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Type: Journal article
Title: Lifestyle and psychological factors associated with pregnancy intentions: findings from a Longitudinal Cohort Study of Australian women
Author: Hill, B.
Ling, M.
Mishra, G.
Moran, L.J.
Teede, H.J.
Bruce, L.
Skouteris, H.
Citation: International Journal of Environmental Research and Public Health, 2019; 16(24):1-16
Publisher: MDPI AG
Issue Date: 2019
ISSN: 1660-4601
Statement of
Briony Hill, Mathew Ling, Gita Mishra, Lisa J. Moran, Helena J. Teede, Lauren Bruce and Helen Skouteris
Abstract: BACKGROUND:Preconception is a critical time for the establishment of healthy lifestyle behaviours and psychological well-being to reduce adverse maternal and offspring outcomes. This study aimed to explore relationships between preconception lifestyle and psychological factors and prospectively assessed short- (currently trying to conceive) and long-term (future parenthood aspirations) pregnancy intentions. METHODS:Data from Wave 3 (age 25-30 years; n = 7656) and Wave 5 (age 31-36 years; n = 4735) from the Australian Longitudinal Study of Women's Health were used. Pregnancy intentions and parenthood aspirations were evaluated. Logistic regressions explored cross-sectional associations between demographic, lifestyle and psychological factors and pregnancy intentions/parenthood aspirations. RESULTS:In multivariable models, parity and marital status were associated consistently with pregnancy intentions and parenthood aspirations. Few lifestyle behaviours and no psychological factors were associated with pregnancy intentions. Alcohol intake was the only behaviour associated with aspirations to have a first child. Aspirations for a second/subsequent child were associated negatively with physical activity, sitting time, diet quality, lower anxiety and higher stress. CONCLUSIONS:It appears that women are not changing their behaviours when they form a decision to try to conceive. Interventions are needed that address women's preconception needs, to optimise lifestyle and improve health outcomes for women and their families.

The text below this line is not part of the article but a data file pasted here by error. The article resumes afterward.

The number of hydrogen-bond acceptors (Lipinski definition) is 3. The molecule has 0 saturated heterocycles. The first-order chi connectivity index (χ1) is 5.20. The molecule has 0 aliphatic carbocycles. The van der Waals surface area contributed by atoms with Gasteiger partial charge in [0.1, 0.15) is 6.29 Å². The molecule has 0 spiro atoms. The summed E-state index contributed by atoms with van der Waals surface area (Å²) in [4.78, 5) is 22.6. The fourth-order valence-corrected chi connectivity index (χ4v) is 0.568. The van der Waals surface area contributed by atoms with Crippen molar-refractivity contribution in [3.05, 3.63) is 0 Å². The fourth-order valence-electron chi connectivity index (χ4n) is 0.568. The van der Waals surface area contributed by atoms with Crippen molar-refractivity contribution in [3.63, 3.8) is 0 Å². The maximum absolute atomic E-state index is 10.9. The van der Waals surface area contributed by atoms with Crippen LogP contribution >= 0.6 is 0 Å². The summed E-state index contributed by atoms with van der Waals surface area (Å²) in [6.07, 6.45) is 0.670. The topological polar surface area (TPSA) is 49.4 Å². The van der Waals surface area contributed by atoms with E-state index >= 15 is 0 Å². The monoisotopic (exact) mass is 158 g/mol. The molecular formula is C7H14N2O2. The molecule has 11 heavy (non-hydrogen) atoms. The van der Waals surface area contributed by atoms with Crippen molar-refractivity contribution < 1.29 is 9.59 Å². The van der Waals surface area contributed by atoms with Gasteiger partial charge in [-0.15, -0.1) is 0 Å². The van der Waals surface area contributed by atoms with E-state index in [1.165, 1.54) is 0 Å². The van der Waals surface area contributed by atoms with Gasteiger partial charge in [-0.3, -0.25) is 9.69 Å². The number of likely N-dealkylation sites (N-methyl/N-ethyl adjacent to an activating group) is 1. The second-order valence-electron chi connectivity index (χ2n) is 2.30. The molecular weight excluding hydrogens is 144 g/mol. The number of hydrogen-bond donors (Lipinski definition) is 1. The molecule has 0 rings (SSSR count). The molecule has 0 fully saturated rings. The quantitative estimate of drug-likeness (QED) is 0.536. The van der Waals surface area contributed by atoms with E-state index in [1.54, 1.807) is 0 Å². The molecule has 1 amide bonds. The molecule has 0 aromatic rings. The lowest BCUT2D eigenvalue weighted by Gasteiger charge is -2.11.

Keywords: health behaviour
pregnancy intention
psychological well-being
Rights: © 2019 by the authors. Licensee MDPI, Basel, Switzerland. This article is an open access article distributed under the terms and conditions of the Creative Commons Attribution (CC BY) license (
DOI: 10.3390/ijerph16245094
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